5. Drug trafficking dominates the black market as Afghanistan is a major world poppy producer. With so much profit to be made in drug trafficking, many government officials fall victim to temptation. Afghans have rightfully lost faith in their government and crime goes largely unreported, which only provides more incentives and opportunities for criminals who have little fear of being caught. The entire approach of controlling poppy production needs to be revised by the Afghan authorities in favor of alternatives crops for farmers.
6. There has been a major gap between Donors' aid promises and disbursement as espoused in several international donor meetings. Aid has not been channeled through the Afghan system and has not had an appreciable impact upon economic development. The Afghans must be given the opportunity to be in the drivers' seat.
7. Afghan government assumption of total security apparatus must be realistic and geared to fiscal sustainability of the Afghan budget. The current contemplated security force of 350,000 soldiers is unrealistic and burdensome relative to Afghanistan fiscal capacity and security requirements. A sustainable level may be approximately 100,000 ("A Road Map to Peace in Afghanistan," Huffington Post, 1/24/2011).
8. On January 12, 2013, during Afghanistan's President Karzai's visit to the White House, President Obama was non-committal on the U.S number of American soldiers that will be stationed in the post 2014 U.S. role in Afghanistan. In view of the fact that there seems to be no al Qaeda remnant in Afghanistan, there is no need for continued military presence in Afghanistan after 2014. If anything, the U.S. and 48 NATO nations may provide economic assistance for helping rebuild the country.
9. Regardless of the U.S. role after 2014, there is indeed a deluge of uncertainty among Afghans. Afghans may have to pull up on their own and do it alone. Those Afghans who were employed by U.S. forces and international agencies fear loss of employment and punitive actions. Landlords fear loss of rent and excessive vacancy, government officials fear loss of jobs, and budget and wages, and university students are uncertain of what lies ahead. The Taliban hold is gaining on a daily basis. Currently, control of land and people are moving exactly the opposite direction, causing concern about the sustainability of Central government.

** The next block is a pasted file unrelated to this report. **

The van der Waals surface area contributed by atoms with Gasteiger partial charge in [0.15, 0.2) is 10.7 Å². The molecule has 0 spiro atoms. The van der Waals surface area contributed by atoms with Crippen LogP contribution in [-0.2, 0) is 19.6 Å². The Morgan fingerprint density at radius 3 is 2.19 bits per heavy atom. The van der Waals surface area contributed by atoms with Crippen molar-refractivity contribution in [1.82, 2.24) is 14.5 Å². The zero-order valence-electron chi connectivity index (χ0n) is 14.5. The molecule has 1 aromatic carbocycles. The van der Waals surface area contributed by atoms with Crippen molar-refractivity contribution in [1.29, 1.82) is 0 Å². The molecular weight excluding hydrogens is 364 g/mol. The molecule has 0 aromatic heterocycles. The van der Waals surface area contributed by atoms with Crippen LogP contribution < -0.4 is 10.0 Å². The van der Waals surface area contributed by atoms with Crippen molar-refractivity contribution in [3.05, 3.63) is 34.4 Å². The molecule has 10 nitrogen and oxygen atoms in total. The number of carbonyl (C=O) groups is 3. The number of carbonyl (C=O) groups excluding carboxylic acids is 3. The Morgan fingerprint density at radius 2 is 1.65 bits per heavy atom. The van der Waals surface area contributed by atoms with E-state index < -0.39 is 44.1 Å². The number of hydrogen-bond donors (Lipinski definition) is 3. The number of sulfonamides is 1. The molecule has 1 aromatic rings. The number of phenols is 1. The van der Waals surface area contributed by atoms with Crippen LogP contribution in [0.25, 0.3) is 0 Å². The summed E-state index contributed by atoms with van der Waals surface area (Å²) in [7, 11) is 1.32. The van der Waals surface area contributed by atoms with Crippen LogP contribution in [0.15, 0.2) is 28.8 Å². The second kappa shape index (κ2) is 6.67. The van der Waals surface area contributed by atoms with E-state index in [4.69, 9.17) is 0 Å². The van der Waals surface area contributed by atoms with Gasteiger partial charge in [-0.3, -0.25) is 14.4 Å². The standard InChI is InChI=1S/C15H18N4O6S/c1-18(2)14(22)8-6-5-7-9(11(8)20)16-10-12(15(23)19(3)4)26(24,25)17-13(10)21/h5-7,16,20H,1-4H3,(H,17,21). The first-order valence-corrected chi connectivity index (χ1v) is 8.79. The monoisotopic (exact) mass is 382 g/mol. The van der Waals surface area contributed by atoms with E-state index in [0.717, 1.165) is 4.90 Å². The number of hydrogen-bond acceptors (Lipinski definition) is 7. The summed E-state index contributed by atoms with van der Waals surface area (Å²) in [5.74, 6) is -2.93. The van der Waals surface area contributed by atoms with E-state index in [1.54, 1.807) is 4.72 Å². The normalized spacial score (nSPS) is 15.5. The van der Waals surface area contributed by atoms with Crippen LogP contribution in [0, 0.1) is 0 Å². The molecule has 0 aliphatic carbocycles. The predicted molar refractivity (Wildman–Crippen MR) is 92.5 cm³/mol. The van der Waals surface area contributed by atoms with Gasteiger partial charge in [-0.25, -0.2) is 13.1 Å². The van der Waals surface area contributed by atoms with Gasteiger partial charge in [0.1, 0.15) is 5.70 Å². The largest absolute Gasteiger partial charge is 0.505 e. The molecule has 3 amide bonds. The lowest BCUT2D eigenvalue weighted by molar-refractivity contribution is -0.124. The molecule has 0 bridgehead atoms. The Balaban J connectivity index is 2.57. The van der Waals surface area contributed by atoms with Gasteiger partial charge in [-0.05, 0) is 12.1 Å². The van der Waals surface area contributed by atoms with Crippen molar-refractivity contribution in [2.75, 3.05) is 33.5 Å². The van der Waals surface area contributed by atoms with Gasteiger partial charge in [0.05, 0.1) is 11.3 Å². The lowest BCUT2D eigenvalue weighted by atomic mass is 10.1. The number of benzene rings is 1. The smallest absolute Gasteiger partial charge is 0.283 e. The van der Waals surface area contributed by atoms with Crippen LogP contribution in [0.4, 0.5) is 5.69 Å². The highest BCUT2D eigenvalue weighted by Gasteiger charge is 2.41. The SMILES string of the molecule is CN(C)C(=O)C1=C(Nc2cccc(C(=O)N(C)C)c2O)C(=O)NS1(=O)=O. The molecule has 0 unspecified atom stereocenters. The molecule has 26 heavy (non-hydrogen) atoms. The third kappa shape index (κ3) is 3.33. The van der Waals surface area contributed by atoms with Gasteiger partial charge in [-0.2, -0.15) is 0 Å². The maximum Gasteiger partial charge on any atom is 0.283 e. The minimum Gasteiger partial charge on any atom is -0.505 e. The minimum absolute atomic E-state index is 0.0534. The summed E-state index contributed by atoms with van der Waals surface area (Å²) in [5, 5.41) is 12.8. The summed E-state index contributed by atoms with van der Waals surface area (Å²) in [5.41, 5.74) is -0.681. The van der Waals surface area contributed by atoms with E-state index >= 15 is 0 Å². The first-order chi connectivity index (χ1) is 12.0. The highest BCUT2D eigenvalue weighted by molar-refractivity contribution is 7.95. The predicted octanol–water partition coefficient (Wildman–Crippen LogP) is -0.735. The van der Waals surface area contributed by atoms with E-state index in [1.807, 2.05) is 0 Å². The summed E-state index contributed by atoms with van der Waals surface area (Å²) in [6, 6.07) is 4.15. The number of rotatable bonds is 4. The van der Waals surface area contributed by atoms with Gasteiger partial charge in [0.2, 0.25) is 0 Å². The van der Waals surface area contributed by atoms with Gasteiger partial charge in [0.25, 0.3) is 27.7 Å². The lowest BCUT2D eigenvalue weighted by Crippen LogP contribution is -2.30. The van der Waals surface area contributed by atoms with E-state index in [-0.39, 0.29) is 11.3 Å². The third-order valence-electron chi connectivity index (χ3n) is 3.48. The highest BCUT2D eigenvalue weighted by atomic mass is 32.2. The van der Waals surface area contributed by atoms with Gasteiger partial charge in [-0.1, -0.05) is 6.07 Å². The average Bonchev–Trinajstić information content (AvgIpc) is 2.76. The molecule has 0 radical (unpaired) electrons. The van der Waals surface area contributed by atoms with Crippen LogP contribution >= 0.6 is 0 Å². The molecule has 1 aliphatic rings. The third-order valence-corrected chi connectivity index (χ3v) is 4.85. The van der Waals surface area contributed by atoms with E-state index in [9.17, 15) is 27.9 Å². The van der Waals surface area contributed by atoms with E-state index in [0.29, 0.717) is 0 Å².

10. Needless to say, post war Afghanistan can be described as an overflow of ambiguities. Nothing is certain for Afghans as the damages of such a long war settle in. Right now, the psychological damages following this lengthy war are significant in determining the pace at which Afghanistan will attempt to recover and rebuild Afghanistan has the opportunity to accept the past and commit to a future of peace, liberty and progress. There must come a time that music, art and technology find a strong presence in the schools of Afghanistan. As the country marches in to the 21st century, the potential of electing a woman president should exist.
Afghanistan has clearly demonstrated the strength to survive. The Afghans need to acknowledge their potential and draw upon their past experiences to create a forward-thinking perspective where hardships do not control the opportunity for growth. Dwelling on the darkness of their past and allowing it to influence their current state will only produce more darkness. It is time for Afghanistan to look deeply within and invest all of their energy into education for the youth, an emphasis on ethical understanding and a passionate commitment to justice and liberty for all.
It is axiomatic that foreign invasions and occupations are to blame for Afghanistan's malaise. Afghan society is entrenched in ethnic divisions -- the central governments had become puppets of foreign powers while supporting foreign occupiers, while the freedom fighters resisted the occupiers. The sentiment of majority Afghans is that all foreign forces leave the country. We encourage, rather, forward movement on the part of Afghans to find a common identity and a peaceful solution to its problems.
We think this solution stems from making the whole of Afghan society part of the solution, including giving legitimacy and a stake to all segments in the outcome, especially women. We also believe in tapping into a common identity, its innate values -- respect for neighbors, elderly, and fellow citizens. Recreating adherence to pride, dignity, honesty and integrity. The Afghans could go back to their common heritage and to the time before the invasion of the Soviet Union in 1979. We cannot overstate the importance of finding common ground in recreating the real Afghan culture to build an environment that fosters peace.
Nake Kamrany is professor of economics at the University of Southern California. Professor Haseena Qudrat is on the faculty of the newly created American University in Afghanistan (Kabul), Michelle Kamrany, a USC graduate in theatre, is in the process of introducing music to school in Kabul, Afghanistan.